by Rachel Norman, Chair of Aquatic Food Security, University of Stirling
Providing enough safe and nutritious food for a globally expanding population in the light of climate change and limited resources is a serious challenge which needs to be addressed over the next few years. There are many dimensions to this problem which include environmental, biological, social, political, economic and behavioural issues all of which need to be overcome.
In 2013 the University invested in a number of posts in Aquatic Food Security, including my own position, and we quickly developed a new MSc programme and set up the Centre for Aquatic Food Security. The Centre is focussed on Aquatic Food Security since that builds on our strengths in Aquaculture and aquatic food production. However, when we think of global food security there are interactions between all of the food production systems and the Centre has members from across the University who work on many different aspects of food security and the food system. One of the aims of the centre is therefore to bring together a range of disciplines to work together to address “big picture” questions in food security. We have been involved in a number of interesting activities over the last few years building networks and developing project ideas and applications.
Last year, I led a project funded by the Scottish Universities Insight Institute (SUII), to run a Knowledge Exchange programme titled Problems and solutions in food security – from surf to turf, involving a series of workshops and a final report. We ran 5 workshops, which were very valuable and allowed the project team to identify common areas of research and collaboration between aquaculture and crop systems – I blogged about those outcomes for the Global Food Security blog. SUII encouraged us to capture our discussions in interesting ways and as a result we now have visual and reusable outputs that communicate our research and the discussions in an engaging fashion – video at the first meeting that captured what workshop attendees learnt and a graphic recorder, Nick Payne, to capture our discussions at the workshops, which I can thoroughly recommend.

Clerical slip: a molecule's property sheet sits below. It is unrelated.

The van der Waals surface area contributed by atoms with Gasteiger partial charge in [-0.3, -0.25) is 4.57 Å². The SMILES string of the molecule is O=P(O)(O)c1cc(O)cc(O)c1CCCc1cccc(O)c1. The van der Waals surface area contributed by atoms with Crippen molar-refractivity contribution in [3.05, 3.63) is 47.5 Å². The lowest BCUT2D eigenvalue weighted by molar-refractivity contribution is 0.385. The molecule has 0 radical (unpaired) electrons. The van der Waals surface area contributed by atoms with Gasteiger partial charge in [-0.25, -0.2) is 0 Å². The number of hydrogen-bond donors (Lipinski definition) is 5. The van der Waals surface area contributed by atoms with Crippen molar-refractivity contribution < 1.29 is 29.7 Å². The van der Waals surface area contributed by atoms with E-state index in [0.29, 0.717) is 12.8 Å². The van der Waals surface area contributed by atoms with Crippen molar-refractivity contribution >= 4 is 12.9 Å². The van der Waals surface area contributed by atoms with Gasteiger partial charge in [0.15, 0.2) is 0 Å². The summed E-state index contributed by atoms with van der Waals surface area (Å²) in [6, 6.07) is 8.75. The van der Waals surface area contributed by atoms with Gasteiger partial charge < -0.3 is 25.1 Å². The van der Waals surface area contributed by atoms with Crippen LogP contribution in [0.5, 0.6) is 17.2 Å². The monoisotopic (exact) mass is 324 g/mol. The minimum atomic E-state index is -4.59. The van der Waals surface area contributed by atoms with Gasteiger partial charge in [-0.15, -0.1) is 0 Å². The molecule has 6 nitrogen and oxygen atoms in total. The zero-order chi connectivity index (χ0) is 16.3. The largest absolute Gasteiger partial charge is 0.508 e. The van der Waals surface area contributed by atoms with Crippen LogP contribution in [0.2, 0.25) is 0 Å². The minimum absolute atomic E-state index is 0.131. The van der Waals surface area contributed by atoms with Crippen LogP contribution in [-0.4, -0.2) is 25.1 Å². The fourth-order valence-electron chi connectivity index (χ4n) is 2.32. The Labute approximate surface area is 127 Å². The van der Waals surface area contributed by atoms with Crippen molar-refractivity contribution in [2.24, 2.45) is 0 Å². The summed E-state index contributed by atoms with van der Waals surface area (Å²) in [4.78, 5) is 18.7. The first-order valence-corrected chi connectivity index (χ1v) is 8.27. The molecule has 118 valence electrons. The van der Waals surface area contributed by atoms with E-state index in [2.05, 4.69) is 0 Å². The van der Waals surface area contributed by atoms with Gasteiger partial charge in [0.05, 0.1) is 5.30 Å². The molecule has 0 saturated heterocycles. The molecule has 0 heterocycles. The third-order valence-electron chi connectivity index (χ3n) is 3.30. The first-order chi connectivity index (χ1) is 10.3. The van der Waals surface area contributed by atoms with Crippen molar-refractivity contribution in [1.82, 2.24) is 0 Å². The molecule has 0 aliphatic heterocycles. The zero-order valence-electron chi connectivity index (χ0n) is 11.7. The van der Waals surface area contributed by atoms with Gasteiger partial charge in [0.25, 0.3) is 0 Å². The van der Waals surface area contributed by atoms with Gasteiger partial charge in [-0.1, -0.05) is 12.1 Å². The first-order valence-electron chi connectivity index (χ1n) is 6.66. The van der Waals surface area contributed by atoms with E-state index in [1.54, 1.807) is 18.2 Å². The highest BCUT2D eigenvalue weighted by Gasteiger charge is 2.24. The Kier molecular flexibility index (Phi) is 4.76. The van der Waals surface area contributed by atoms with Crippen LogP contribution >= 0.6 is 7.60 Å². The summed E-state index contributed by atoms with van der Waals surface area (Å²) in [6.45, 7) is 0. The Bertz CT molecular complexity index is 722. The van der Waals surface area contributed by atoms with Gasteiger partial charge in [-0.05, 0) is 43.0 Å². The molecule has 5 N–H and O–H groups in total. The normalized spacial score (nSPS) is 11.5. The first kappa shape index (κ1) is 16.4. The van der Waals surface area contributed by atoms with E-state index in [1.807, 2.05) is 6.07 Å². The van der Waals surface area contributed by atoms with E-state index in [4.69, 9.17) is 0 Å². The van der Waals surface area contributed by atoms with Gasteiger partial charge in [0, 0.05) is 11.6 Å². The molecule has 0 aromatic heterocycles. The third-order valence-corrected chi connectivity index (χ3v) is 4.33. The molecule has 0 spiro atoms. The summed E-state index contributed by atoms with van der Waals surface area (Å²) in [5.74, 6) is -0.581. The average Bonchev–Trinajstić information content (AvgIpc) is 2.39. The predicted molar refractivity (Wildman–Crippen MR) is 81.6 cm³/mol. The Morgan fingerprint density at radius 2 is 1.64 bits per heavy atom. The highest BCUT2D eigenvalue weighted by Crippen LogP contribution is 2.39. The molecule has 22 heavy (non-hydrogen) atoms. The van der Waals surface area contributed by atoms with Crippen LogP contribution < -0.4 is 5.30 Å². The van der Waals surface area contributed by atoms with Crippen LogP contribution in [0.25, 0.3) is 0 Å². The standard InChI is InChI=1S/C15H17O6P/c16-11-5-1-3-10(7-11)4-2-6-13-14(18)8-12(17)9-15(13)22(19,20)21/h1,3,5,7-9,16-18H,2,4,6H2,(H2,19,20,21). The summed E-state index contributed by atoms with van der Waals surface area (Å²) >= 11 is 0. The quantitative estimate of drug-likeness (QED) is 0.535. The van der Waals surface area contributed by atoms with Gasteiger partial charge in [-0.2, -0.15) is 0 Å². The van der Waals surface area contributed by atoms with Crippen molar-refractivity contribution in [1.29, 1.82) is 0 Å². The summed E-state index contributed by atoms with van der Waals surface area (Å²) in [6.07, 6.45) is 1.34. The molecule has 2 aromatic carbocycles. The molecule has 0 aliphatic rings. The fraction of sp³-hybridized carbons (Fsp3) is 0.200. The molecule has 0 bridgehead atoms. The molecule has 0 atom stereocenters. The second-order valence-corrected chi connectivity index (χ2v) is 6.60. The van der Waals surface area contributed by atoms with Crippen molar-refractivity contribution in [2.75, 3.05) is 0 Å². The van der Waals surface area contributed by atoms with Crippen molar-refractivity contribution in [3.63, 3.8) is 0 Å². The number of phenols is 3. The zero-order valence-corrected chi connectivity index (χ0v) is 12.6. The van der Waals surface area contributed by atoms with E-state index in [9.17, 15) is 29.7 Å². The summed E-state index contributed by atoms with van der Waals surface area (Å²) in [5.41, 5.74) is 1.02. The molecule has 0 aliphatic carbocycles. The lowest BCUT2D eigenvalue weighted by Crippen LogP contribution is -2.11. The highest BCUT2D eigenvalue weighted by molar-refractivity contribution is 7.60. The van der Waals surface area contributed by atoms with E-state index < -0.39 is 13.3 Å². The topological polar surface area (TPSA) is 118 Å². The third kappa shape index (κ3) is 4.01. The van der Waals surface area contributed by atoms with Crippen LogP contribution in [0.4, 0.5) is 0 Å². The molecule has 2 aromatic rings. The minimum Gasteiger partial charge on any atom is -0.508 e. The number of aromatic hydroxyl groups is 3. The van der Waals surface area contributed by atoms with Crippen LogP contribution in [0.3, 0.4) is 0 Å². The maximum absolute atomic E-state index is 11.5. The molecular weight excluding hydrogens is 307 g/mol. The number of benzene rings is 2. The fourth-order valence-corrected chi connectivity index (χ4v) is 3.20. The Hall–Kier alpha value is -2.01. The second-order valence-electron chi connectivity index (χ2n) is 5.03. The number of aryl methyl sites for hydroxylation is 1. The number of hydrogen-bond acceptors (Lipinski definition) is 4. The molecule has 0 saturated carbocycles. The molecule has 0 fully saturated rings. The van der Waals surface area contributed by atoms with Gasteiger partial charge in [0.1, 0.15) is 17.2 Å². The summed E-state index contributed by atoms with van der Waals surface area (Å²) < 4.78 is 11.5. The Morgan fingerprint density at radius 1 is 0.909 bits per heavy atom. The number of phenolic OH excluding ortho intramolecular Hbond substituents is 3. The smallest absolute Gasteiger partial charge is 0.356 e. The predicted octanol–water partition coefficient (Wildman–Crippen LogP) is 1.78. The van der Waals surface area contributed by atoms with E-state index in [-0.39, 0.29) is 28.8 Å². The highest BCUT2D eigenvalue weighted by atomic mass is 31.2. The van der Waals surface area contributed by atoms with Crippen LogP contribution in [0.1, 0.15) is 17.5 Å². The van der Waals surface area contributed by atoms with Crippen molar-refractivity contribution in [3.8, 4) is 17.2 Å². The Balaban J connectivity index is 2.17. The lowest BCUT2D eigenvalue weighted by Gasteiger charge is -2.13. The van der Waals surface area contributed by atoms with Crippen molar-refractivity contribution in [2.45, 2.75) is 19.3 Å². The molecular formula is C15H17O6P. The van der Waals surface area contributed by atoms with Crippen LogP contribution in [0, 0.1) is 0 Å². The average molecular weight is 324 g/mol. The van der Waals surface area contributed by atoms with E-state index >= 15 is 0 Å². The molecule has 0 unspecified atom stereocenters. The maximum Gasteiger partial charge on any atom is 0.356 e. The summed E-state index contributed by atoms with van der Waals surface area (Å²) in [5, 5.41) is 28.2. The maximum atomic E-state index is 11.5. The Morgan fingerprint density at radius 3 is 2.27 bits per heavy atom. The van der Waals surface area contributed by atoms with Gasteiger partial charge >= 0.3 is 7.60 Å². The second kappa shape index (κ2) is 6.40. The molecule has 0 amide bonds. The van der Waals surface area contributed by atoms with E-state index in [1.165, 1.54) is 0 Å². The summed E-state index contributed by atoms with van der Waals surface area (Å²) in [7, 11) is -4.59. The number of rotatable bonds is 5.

One of our key recommendations from surf to turf was that we have lots of expertise across the whole breadth of food security in Scotland and that there is an opportunity here to consolidate expertise across food systems locally and then transfer that knowledge to the appropriate places globally. Following the project, we identified a number of ways to make that happen and look forward to taking these ways forward.
Fishbox is a seafood subscription service in which fresh and seasonal fish is delivered straight to your door. The process involves, customers choosing their loves, likes and dislikes from amongst 80 products, Fishbox sees what is fresh and in market and, based on customer preferences, sends an appropriate box (all sealed, fresh and secure so you can have it delivered to work and not worry about leaks or smells!). Currently, the fish allocation is currently done by hand but the company has grown from 40 customers two years ago to 1500+ and so the packing is much more challenging.
Our interface project working with Fishbox involved developing an algorithm which allows their packing to operate more quickly and efficiently by allocating products algorithmically and producing a shopping list for the packers which reduces waste whilst still satisfying customer needs. Fishbox ticks all of the boxes as a sustainable solution to aquatic food security, an Msc project this summer found that compared to customers who bought their fish directly from the supermarket, Fishbox customers were encouraged to eat seafood more frequently and to eat a more diverse range of species – read my blog for Fishbox to find out more on how fishbox is a sustainable solution to Aquatic Food security. It has been great fun working with Fishbox, who are full of ideas and innovations and we are hoping to continue to find opportunities to collaborate with them over the coming years.
The centre for Aquatic Food Security at Stirling have had a busy first few years with a number of impactful, interdisciplinary projects being developed. Food security is a challenging and complex problem, but I cannot wait to get my teeth into new projects and to keep working with the brilliant team that makes up the Centre for Aquatic Food Security. If anyone has an interest in Food Security generally and would like to be put on our email list then please get in touch.
 Project team involved University of Aberdeen; University of Strathclyde; SAIC; Young’s Seafood Limited and James Hutton Limited